In these unprecedented times, there’s still hot pizza, refreshing ice cream, and a strong sense of community.
While the Snoqualmie Valley continues to be hit by various impacts of the COVID-19 pandemic — schools, playgrounds and city halls are closed, churches have paused worship services, small businesses are hurting, and bars and restaurants have moved to takeout only — there is still hope, including in Carnation.
Just one example of how businesses are surviving this difficult chapter through community support is Blake’s Pizzeria and Ice Cream in Carnation. A fixture in the community since 1987, Blake’s invites people to enjoy “a slice of life.”
Co-owners Emma Redman and Teeanna Bergquist bought the restaurant from the original owner, Greg Dunham, more than five years ago. Both had worked there in high school and beyond.
Redman said one thing that was important to the original owner and remains important to them today is that Blake’s has a sense of being a “touchstone” of the community, a place people grow up with.
She said the walls inside feature photo collages of kids dining there with their sports teams, teens having parties, former employees and families eating there together. Many community members now come back and show their own children their pictures on the wall.
They have been operating on a to-go only basis since the Governor’s office on March 16 ordered the closure of all restaurants and bars, aside from takeout. They also already had been taking measures to promote social distancing and limit contact, such as encouraging people to order over the phone and offering curbside pickup.
Blake’s plans to start using a new online ordering system sometime this week.
Redman said things are going okay, but it’s hard to plan with all the uncertainty.
“The community is amazing, and the support has been overwhelming,” she said. “I think many businesses like us are hanging in there for now
Redman said the goal is to keep the pizzeria open as long as possible. She said, as of March 23, that they don’t know whether or not they will have to shut down, as the situation keeps evolving with new regulations.
They are also in a difficult situation with not being able to work from home. Meanwhile there are more than a dozen employees relying on the income.
They are able to offer pretty much their full menu — pizzas, hot sandwiches, salads, ice cream — as takeout, she said.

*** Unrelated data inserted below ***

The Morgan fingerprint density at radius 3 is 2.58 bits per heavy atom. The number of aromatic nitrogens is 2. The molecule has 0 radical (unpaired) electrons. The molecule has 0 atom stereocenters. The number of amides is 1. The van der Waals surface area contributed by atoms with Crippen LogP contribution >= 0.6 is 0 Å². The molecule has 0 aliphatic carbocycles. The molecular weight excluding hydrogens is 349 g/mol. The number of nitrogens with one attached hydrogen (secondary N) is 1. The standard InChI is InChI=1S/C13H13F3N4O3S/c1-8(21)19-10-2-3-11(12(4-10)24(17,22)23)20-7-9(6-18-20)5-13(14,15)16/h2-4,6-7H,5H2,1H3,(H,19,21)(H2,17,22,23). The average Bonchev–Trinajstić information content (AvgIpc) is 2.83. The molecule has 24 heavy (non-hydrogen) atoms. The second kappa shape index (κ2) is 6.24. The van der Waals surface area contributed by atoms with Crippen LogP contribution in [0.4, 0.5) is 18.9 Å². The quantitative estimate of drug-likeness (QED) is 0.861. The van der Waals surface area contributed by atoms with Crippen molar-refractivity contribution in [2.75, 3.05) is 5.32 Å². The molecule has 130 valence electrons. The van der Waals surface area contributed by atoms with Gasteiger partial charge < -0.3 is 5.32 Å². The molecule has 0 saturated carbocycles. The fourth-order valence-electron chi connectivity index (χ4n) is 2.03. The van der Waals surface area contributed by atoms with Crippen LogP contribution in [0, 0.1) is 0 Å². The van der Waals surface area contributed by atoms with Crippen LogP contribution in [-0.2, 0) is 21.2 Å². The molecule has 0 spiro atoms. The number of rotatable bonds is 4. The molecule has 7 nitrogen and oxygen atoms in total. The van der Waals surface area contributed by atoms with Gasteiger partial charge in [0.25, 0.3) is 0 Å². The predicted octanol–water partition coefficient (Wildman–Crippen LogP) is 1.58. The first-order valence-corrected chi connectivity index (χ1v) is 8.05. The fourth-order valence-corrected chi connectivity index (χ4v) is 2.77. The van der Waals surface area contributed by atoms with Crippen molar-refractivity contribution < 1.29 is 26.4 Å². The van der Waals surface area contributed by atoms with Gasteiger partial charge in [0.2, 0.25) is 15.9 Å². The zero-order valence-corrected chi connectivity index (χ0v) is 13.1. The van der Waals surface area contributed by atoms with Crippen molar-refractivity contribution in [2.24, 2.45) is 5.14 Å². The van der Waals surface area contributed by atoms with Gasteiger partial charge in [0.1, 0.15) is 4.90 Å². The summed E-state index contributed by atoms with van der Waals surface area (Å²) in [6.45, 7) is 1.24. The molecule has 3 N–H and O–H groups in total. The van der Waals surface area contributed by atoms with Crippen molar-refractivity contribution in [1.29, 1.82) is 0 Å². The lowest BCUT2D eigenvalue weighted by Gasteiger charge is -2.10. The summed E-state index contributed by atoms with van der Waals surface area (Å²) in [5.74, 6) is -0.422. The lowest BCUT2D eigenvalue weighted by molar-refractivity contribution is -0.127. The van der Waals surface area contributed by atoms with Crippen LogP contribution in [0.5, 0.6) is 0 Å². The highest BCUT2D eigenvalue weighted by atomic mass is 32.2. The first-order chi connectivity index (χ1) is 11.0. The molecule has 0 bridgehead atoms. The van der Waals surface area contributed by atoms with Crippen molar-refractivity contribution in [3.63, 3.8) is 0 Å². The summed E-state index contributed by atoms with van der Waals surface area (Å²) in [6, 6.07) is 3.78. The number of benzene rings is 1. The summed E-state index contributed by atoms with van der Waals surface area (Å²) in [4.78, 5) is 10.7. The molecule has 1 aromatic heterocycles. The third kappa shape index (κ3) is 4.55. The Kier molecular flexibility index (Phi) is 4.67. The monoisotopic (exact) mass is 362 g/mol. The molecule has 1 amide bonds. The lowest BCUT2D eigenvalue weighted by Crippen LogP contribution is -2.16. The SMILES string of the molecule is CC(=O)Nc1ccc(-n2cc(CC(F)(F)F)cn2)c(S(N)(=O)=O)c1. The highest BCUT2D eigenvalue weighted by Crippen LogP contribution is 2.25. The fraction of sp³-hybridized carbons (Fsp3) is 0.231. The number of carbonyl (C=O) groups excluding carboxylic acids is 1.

Redman said that for the first couple of days once fear started to mount around the virus, they did see a slump in sales. That was especially concerning as the January through March months are usually their slowest.
But then pretty much as soon as people started being asked to work from home, that changed and there has been a pretty steady demand. They almost can’t keep up at times.
“In our community people really rally around small businesses,” she said, noting that many have been encouraged to spend lunch dollars in new ways.
She said the community also is fortunate to be uniquely situated as sort of the “backyard” to major regional tech companies like Amazon and Microsoft. Many neighbors who would normally commute to work in Seattle and eat in the city are now working from home, and many of them have been choosing to spend that money at local restaurants. She pointed out that her town is in the opposite situation of Seattle in this way.
While things are going well so far, they are still in need of support and there are several ways people can help. In addition to ordering food to go, folks can purchase gift certificates for later use. Redman said that if people don’t feel up to coming in to eat, they can still help by liking and sharing their posts on social media.
Meanwhile several community groups are promoting lists of businesses still open and offering services, including Savor Snoqualmie Valley (https://savorsnoqualmievalley.org/), and people have been banding together to promote one another in Facebook groups.
Redman also mentioned that many people might be bored staying at home during this time, and so hopefully many of them will continue order takeout, as they have been seeing so far.
“Hopefully that’s the way businesses will be able to sustain themselves,” she said. “The goal is to be able to stay open and to serve people in a way that’s safe. We don’t want to put people at risk.”
Redman said she is thankful for her community during this pandemic.
“People have been so encouraging and kind. Everyone is being so nice, both business wise and socially, checking in on us,” she said. “We need that human connection right now, so that’s been really wonderful.”
More information about Blake’s Pizzeria can be found online at their website www.blakespizza.com.